This guest-post was written by a member of our Yoga Teacher Training program, Julie Raineault.
I am sure you can relate to the great feeling you get when someone suggests you sigh in class and the room shares this big beautiful ahhhh moment. Maybe not everyone joins the first time but by that second or third time more people join and it really sounds positively delightful. But why is it okay to sigh in the studio but when you are out in the world everyone seems to think there is something wrong.
Well these are questions I sought to answer, not just because I love how a room full of sighs reminds me of The Heart of Gold’s (the ship from The Hitchhiker’s Guide to The Galaxy) oh so lovely sighing doors, but because my body sighs…A LOT.
So through the course of my leisurely swim into the World Wide Web I have learned a couple things that will hopefully empower you all to let out a big beautiful sigh and just enjoy it.
Sighing occurs naturally in the body several times an hour subconsciously as a way to give your lungs a stretch and to keep them from rigidly performing in the same breathing pattern. This keeps all areas of your lungs functioning optimally and ensures all your beautiful little alveoli can effectively oxygenate your blood.
This, of course, does not explain why a person sighs in a difficult emotional situation. Some speculate that the feeling of a sigh is satisfying and feels like change or release to our bodies so that action is triggered subconsciously when we feel uncomfortable mentally or physically. The feeling our body experiences when we sigh is a feeling of relief, we reset the respiratory system and fluff up our alveoli, heck just thinking about it feels good! So if you are in a challenging emotional state why wouldn’t you want to have a big sigh to change your body’s experience?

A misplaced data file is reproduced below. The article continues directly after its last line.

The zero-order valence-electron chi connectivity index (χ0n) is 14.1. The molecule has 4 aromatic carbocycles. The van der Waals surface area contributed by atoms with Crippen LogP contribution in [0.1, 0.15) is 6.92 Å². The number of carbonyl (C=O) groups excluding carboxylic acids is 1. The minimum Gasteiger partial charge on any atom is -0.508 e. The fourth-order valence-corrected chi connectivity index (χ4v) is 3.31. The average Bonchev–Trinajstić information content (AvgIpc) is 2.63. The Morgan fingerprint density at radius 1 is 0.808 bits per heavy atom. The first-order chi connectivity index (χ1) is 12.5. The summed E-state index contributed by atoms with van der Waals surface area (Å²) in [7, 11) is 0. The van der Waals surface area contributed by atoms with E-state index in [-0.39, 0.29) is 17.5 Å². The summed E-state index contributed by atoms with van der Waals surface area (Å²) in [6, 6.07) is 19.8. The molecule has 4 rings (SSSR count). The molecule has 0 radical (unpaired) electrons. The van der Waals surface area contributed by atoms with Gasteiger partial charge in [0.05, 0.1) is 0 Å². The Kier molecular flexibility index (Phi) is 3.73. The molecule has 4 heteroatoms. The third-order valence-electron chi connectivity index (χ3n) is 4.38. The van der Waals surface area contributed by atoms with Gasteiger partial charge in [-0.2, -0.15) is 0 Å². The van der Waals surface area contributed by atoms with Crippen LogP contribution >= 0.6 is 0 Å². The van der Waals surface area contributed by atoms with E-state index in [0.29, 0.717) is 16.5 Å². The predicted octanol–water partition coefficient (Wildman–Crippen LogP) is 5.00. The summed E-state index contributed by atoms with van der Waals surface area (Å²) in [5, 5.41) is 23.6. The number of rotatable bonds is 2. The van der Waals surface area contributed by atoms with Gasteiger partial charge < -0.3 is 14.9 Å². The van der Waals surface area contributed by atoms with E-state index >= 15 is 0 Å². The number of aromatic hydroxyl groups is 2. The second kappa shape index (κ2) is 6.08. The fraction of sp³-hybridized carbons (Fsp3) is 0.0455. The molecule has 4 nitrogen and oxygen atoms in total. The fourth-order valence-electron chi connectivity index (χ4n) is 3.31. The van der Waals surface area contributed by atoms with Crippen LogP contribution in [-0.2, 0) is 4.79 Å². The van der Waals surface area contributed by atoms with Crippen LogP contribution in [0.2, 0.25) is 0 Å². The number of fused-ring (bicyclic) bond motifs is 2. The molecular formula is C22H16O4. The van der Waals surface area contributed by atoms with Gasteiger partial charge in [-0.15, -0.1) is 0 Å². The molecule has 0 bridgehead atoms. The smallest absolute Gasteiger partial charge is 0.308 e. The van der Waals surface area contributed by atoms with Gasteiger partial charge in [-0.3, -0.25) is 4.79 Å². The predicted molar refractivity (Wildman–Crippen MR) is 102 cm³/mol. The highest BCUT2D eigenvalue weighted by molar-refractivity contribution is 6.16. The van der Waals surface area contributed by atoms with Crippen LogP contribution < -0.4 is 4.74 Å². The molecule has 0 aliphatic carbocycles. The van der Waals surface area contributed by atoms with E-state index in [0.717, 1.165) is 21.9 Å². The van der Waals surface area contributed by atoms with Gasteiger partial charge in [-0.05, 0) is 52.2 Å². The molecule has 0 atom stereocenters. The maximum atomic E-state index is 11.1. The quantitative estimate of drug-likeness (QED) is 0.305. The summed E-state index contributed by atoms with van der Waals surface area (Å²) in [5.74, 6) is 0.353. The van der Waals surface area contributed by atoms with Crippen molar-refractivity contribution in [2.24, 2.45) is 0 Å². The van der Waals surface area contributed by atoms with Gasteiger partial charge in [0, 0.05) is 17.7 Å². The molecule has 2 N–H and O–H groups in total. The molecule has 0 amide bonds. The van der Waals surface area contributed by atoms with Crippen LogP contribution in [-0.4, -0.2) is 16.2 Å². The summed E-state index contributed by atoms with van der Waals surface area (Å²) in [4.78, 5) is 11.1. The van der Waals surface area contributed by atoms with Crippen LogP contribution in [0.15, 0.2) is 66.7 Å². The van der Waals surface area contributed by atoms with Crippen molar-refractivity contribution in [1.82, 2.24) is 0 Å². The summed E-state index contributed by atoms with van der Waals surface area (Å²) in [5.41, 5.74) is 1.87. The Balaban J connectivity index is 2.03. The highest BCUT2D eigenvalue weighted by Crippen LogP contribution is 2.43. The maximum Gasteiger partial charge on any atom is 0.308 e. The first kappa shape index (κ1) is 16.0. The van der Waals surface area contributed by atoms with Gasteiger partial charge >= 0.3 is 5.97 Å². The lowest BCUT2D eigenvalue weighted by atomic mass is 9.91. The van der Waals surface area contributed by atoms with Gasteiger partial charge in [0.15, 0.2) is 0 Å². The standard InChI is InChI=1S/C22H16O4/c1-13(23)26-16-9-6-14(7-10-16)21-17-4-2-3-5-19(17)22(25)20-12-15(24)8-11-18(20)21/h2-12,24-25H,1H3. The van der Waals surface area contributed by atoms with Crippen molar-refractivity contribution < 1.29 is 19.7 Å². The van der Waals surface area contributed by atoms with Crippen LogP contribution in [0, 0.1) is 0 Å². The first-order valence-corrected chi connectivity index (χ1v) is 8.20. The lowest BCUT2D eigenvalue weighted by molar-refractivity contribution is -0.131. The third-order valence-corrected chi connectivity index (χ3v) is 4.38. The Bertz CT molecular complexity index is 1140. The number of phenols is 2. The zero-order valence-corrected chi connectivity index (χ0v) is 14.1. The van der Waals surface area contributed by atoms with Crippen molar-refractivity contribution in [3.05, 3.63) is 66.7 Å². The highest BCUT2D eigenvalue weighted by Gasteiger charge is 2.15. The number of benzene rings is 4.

The studies I read all pointed to one common finding, people hear sighing and connect it with emotional discomfort or unhappiness. None of the studies I read were able to explain why that is the case but, from what I have gathered from my reading, it appears that our society automatically connects these two things together. Karl Halvor Teigan, winner of the Ig Nobel Prize for his study called Is A Sigh ‘Just A Sigh’? Sighs as Emotional Signals and Responses to a Difficult Task, suggested that we see others differently than we see ourselves. We may recognize that our own sigh carries no meaning but when someone sitting next to us sighs we assume they are unhappy. He went on to suggest that we hold ourselves as the exception to this assumption. I can see how this plays out as a regular sigher constantly being asked ‘what is wrong’.
So, what does this all mean to me and why do I keep talking about a science fiction novel in relation to yoga? Well, because, until we can enjoy our practice on a spaceship that has had its doors programmed to have a cheerful and sunny disposition to give us that oh-so-good-whole-room-sigh-feeling as we cross the threshold of each door, we will need do it ourselves, here in Galactic Sector ZZ9 Plural Z Alpha, better known as Earth.
So to close I ask that you reconsider your opinions on a sigh the next time you hear one float out of someone passing you in the street, working close by, or even in the grocery store, maybe join them in a sigh see if you can perhaps start a new trend.
And to paraphrase from the great wanderer of the galaxy, Ford Perfect, please remember, if you’re going to survive out here you are going to need to know where your towel mat is.
By Julie Raineault